A place where sage Agastya and his wife performed penance.
A holy river in Northern India, believed to be a goddess by Hindus (see Ganges in Hinduism), Equivalent Ganges, The story of the birth of the Ganges was told to Rama and Laxmana by Vishvamitra.
The Ganges (GANG-geez, also Ganga (Hindustani pronunciation: GUNG-ga), is a trans-boundary river of Asia which flows through the nations of India and Bangladesh. The 2,525 km (1,569 mi) river rises in the western Himalayas in the Indian state of Uttarakhand, and flows south and east through the Gangetic Plain of North India into Bangladesh, where it empties into the Bay of Bengal. It is the third largest river by discharge.
The Ganga is the most sacred river to Hindus. It is also a lifeline to millions of Indians who live along its course and depend on it for their daily needs. It is worshipped as the goddess Ganga in Hinduism. It has also been important historically, with many former provincial or imperial capitals (such as Pataliputra, Kannauj, Kara, Kashi, Allahabad, Murshidabad, Munger, Baharampur, Kampilya, and Kolkata) located on its banks.
The Ganges was ranked as the fifth most polluted river of the world in 2007. Pollution threatens not only humans, but also more than 140 fish species, 90 amphibian species and the endangered Ganges river dolphin. The Ganga Action Plan, an environmental initiative to clean up the river, has been a major failure thus far, due to corruption, lack of technical expertise, poor environmental planning, and lack of support from religious authorities.
The name "Ganges", ending in "-es", came to English via Latin from Ancient Greek sources, particularly from accounts of Alexander the Great's wars, which entered India.
The Garuda is a large bird-like creature, or humanoid bird that appears in both Hinduism and Buddhism. Garuda is the mount (vahana) of the Lord Vishnu. Garuda is the Hindu name for the constellation Aquila. The brahminy kite and phoenix are considered to be the contemporary representations of garuda. Indonesia adopts a more stylistic approach to the Garuda's depiction as its national symbol, where it depicts a Javanese eagle (being much larger than a kite).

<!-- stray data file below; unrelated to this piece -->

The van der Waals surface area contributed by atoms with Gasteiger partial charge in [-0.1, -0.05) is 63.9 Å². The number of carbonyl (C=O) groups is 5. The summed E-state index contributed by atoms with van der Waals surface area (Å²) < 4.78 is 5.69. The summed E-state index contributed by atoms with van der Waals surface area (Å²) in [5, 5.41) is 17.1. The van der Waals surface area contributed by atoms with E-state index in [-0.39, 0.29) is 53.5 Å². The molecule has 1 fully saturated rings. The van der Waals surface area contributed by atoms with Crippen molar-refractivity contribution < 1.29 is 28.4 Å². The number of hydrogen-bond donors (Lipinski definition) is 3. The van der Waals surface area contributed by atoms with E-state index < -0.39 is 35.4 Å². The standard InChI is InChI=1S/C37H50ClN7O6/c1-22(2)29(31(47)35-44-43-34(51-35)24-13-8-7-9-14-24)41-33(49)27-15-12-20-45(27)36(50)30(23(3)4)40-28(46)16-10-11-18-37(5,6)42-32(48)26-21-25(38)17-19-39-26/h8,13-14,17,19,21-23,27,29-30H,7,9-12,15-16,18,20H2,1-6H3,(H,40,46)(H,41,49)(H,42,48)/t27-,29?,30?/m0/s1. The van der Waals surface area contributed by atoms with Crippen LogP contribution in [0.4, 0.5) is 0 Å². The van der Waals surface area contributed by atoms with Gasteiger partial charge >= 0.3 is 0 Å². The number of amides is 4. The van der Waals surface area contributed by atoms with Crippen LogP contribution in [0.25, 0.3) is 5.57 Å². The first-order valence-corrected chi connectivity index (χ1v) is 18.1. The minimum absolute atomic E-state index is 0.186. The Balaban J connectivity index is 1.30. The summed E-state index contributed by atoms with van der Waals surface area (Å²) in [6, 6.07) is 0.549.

A position used for greeting, with the palms together and fingers pointing upwards in prayer position; used in various Buddhist traditions, but also used in numerous cultures throughout Asia. It expresses greeting, request, thankfulness, reverence and prayer. Also considered a mudra or inkei of Japanese Shingon.
Gaurī or Dākshāyani is the Goddess of marital felicity and longevity; she is worshipped particularly by ladies to seek the long life of their husbands. An aspect of Devi, Dākshāyani is the consort of Shiva.
Gautama Buddha, also known as Siddhārtha Gautama, Shakyamuni, or simply the Buddha, was a sage on whose teachings Buddhism was founded. He is believed to have lived and taught mostly in eastern India sometime between the sixth and fourth centuries BCE.
The word Buddha means "awakened one" or "the enlightened one". "Buddha" is also used as a title for the first awakened being in a Yuga era. In most Buddhist traditions, Siddhartha Gautama is regarded as the Supreme Buddha (Pali sammāsambuddha, Sanskrit samyaksaṃbuddha) of our age. Gautama taught a Middle Way between sensual indulgence and the severe asceticism found in the śramaṇa movement common in his region. He later taught throughout regions of eastern India such as Magadha and Kosala.
Gautama is the primary figure in Buddhism and accounts of his life, discourses, and monastic rules are believed by Buddhists to have been summarized after his death and memorized by his followers. Various collections of teachings attributed to him were passed down by oral tradition and first committed to writing about 400 years later.
Example via www.mindpodnetwork.com: Siddhartha: Everything is Necessary
Equivalent, herd-boys. Gavli is a pastoral community found in the states of Goa and Maharashtra in India. The word Gavli means a milkmen or herdsmen in the Marathi and Konkani language, and refers to a number of communities that practice, or at one time practiced pastoralism in western India.